One Twitter user wrote in a post that went viral on Monday: “Kanye: ‘I like Hitler,’ Jenna Ortega: ‘Palestinians deserve to live,’ The Times of Israel: [“Jenna Ortega vs. Kanye: Whose anti-Semitic hatred is worse?”].”
Kanye: “I like Hitler”
Jenna Ortega: “Palestinians deserve to live”
The Times of Israel: pic.twitter.com/CQDVPPST4Y
— Amir (@AmirAminiMD) January 2, 2023
“Tired of people who can’t tell the difference between criticizing a state and criticizing a group of people,” said someone else. “I promise that if you say something bad about my country, I won’t call you an Islamophobe. I don’t think you support terrorism if you say, “Kurds deserve to live.”
Another person responded to the headline by asking, “Which is worse: Kanye’s love and admiration for Hitler or Jenna Ortega’s support for the people of Palestine who are being mistreated?”
“As a Jew, crap like this makes me so angry,” said someone else. “This is why it’s hard to call out real antisemitism because it gets confused with Israel’s goals. Antisemitism does not equal Palestinian rights. Nobody did hate crimes because of Wednesday’s message to “love everyone,” but they did because of Ye’s.”
Several Twitter users, though, defended the article. One of them said that “The problem was that [Ortega] linked to a website that talked about the Israeli-Palestinian conflict in a way that was antisemitic. The website said that Ortega did this out of ignorance, not malice. So, yes, it’s a bad headline, but it’s not like you are the only news site that does that.”
As someone who actually read the article, the issue was that she linked to a website that depicted the I/P conflict in rather antisemitic ways, which it ascribed to Ortega’s naïveté rather than malice. So yes, bad headline, but it’s not like ToI is the only news site to do that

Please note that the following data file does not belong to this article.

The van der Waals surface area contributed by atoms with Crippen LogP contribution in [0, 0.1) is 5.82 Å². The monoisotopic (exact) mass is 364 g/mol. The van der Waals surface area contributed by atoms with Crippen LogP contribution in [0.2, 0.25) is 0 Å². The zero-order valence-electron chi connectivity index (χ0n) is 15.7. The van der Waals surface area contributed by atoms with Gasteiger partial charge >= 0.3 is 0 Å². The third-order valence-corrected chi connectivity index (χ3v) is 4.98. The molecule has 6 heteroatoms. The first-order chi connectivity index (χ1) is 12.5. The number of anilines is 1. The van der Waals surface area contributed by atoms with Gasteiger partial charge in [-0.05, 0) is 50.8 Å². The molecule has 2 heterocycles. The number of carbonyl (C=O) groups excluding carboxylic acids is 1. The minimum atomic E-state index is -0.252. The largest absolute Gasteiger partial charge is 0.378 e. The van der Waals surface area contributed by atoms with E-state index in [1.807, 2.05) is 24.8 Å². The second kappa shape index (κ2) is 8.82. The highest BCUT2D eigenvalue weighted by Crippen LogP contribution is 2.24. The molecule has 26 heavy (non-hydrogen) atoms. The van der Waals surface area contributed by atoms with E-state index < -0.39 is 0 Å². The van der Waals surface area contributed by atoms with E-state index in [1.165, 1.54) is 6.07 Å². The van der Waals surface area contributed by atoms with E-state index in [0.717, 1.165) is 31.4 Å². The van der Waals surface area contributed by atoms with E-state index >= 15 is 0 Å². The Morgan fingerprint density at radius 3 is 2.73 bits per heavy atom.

— Pratchettgaiman (@davidlev13) January 2, 2023
Another told people on social media who were also upset about the headline to read the whole thing so they could “see what Ortega said and why it’s dangerous hateful propaganda.”
“I don’t know, linking to the website that wants Israel to be destroyed doesn’t sound like ‘Palestinians deserve to live,'” tweeted someone else.
Newsweek has asked both Ortega and The Times of Israel for their thoughts.
Margolis said in his article that he focused on Jenna Ortega because “she is an extreme example.” Bella Hadid, Emma Watson, John Oliver, and Trevor Noah are just some of the people who have used Hamas’s talking points.
“None of the above entertainers has called for the destruction of the State of Israel. Only Ortega has done that, and he seems nicer than the rest (probably without even realizing it). She seems to be one of the nicest people, but she was the one who posted the evilest piece of anti-Zionist propaganda and sent it to more people than there are Jews on Earth.
He came to a conclusion that “there is no reason to post propaganda against a very small minority group, even if you mean well and don’t want to hurt anyone.” There’s no hope for people like Kanye West or Kyrie Irving, but Ms. Ortega and others like her should try to learn more about what they post and who it could hurt in the future.